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    USE AND DISPOSAL OF

    BIOSOLIDS PRODUCTS

    ENVIRONMENTAL GUIDELINES

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    USE AND DISPOSAL OF

    BIOSOLIDS PRODUCTS

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    Environmental Guidelines: Use and Disposal of Biosolids Products was prepared by Chye

    Ang, Environmental Policy, and John Sparkes, Operations Division, of the Environment

    Protection Authority (EPA), with the assistance of the Biosolids Subcommittee of the

    Hazardous Chemical Advisory Committee, which includes representatives from:

    Environment Protection Authority (Chair)Department of Health

    NSW Agriculture

    State Forests

    Sydney Water Corporation

    Hunter Water Corporation

    Department of Public Works & Services

    Department of Land and Water Conservation

    Department of Urban Affairs and Planning

    National Parks and Wildlife Service

    National Parks Association

    Agricultural chemical industry

    Biosolids industry.

    For technical information about this report, contact:

    Waters & Catchments Policy Section

    Environmental Policy Branch

    Environment Protection Authority

    Phone: (02) 9995 5000

    Published by:

    Environment Protection Authority

    59-61 Goulburn Street, Sydney

    PO Box A290

    Sydney South 1232

    Phone: (02) 9995 5000 (main switchboard)

    Phone: 131 555 (publications and information requests)

    Fax: (02) 9995 5999

    Email: [email protected]

    Web: www.epa.nsw.gov.au

    ISBN 0 7310 3792 8

    EPA 97/62

    Reprinted December 2000

    Printed on recycled paper

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    Preface

    Over recent years the NSW Government has been re-evaluating how sewage should be treated and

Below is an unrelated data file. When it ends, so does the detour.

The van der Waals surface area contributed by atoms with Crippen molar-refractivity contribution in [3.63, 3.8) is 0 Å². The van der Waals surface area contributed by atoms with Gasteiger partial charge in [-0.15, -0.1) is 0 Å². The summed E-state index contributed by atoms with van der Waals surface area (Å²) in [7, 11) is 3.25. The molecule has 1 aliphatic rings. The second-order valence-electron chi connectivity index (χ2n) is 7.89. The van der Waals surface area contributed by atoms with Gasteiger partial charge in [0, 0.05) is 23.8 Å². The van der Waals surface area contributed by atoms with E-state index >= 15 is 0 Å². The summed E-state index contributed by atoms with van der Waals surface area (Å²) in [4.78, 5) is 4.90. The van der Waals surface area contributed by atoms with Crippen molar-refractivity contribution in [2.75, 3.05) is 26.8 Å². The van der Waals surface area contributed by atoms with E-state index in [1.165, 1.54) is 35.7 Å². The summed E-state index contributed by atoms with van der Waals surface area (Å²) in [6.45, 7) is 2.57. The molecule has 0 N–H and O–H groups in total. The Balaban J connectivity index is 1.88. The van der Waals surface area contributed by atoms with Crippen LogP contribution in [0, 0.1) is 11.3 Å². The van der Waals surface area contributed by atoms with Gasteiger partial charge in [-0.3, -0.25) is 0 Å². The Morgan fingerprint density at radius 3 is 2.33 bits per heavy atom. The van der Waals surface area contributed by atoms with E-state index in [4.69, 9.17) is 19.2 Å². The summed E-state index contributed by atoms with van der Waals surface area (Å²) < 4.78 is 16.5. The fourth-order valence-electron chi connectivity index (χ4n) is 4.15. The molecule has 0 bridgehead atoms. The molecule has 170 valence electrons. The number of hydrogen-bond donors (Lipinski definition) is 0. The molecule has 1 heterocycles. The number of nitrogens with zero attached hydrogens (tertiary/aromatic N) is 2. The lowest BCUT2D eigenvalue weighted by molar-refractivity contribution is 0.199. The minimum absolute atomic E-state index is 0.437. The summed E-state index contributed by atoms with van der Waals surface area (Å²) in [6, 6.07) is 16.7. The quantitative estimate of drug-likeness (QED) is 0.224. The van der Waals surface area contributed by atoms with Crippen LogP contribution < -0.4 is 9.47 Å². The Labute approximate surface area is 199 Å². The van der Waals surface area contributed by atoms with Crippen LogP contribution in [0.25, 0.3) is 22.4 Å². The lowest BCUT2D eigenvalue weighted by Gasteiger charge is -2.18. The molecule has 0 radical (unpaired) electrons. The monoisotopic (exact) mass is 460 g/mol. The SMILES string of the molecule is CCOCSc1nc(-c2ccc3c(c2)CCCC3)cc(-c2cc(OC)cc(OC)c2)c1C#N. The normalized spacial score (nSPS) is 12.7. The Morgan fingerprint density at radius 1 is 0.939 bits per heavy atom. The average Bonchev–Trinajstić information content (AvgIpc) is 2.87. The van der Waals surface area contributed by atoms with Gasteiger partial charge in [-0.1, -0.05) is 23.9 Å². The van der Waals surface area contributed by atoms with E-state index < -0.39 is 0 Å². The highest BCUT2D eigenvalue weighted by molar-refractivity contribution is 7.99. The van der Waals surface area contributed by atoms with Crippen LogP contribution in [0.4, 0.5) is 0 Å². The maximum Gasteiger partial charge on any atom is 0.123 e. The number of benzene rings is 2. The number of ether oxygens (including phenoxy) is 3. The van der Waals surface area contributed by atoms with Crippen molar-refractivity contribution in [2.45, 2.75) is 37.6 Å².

disposed of so that improvements to both environmental and public health can be assured. The

    overriding concern has been to try to move away from the traditional and unsustainable disposal of

    sewage to waterways, and to recognise that sewage contains a number of natural qualities which can,

    when managed judiciously, be utilised as a resource.

    Not only does raw sewage include a plentiful supply of water, but the solids component is rich in

    essential nutrients such as nitrogen, phosphorus and organic matter; and these are in a form that is highly

    suitable for assimilation by plants. As a result, there has been an increased interest in finding ways to

    reuse both the water and solids components of sewage in a manner that is cost effective, environmentallysustainable and safe from a public health perspective.

    The Environment Protection Authority of NSW has worked closely with other government bodies and with

    industry to identify how both solids, commonly known as biosolids, and effluent can best be reused in

    NSW. This has resulted in the development of a process by which biosolids can be classified for reuse

    purposes, and which also encourages and facilitates their application to land.

    These guidelines, if followed by those industries that use biosolids, provide a means by which a sewage